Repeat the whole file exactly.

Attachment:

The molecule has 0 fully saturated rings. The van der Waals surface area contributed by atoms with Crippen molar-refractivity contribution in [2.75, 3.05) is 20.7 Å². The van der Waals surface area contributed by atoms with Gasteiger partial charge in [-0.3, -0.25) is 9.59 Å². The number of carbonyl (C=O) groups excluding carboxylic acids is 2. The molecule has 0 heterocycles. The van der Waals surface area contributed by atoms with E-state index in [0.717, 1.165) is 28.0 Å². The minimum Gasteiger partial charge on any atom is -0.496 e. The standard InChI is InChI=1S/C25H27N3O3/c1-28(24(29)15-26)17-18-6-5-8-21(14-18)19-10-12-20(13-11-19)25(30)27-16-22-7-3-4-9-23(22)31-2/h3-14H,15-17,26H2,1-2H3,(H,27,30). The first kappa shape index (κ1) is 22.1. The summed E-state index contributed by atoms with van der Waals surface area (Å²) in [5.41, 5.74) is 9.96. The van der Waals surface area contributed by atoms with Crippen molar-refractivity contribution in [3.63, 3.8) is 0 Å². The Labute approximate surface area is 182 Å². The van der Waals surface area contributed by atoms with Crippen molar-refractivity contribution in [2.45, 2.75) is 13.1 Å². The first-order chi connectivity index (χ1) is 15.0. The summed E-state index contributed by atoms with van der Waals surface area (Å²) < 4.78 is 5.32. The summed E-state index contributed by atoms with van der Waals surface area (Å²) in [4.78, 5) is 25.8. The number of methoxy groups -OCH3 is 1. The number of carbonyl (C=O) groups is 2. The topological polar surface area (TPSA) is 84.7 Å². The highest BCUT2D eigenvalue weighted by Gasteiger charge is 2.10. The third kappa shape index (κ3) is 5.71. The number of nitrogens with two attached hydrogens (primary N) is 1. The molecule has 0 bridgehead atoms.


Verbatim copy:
The molecule has 0 fully saturated rings. The van der Waals surface area contributed by atoms with Crippen molar-refractivity contribution in [2.75, 3.05) is 20.7 Å². The van der Waals surface area contributed by atoms with Gasteiger partial charge in [-0.3, -0.25) is 9.59 Å². The number of carbonyl (C=O) groups excluding carboxylic acids is 2. The molecule has 0 heterocycles. The van der Waals surface area contributed by atoms with E-state index in [0.717, 1.165) is 28.0 Å². The minimum Gasteiger partial charge on any atom is -0.496 e. The standard InChI is InChI=1S/C25H27N3O3/c1-28(24(29)15-26)17-18-6-5-8-21(14-18)19-10-12-20(13-11-19)25(30)27-16-22-7-3-4-9-23(22)31-2/h3-14H,15-17,26H2,1-2H3,(H,27,30). The first kappa shape index (κ1) is 22.1. The summed E-state index contributed by atoms with van der Waals surface area (Å²) in [5.41, 5.74) is 9.96. The van der Waals surface area contributed by atoms with Crippen molar-refractivity contribution in [3.63, 3.8) is 0 Å². The Labute approximate surface area is 182 Å². The van der Waals surface area contributed by atoms with Crippen molar-refractivity contribution in [2.45, 2.75) is 13.1 Å². The first-order chi connectivity index (χ1) is 15.0. The summed E-state index contributed by atoms with van der Waals surface area (Å²) < 4.78 is 5.32. The summed E-state index contributed by atoms with van der Waals surface area (Å²) in [4.78, 5) is 25.8. The number of methoxy groups -OCH3 is 1. The number of carbonyl (C=O) groups is 2. The topological polar surface area (TPSA) is 84.7 Å². The highest BCUT2D eigenvalue weighted by Gasteiger charge is 2.10. The third kappa shape index (κ3) is 5.71. The number of nitrogens with two attached hydrogens (primary N) is 1. The molecule has 0 bridgehead atoms.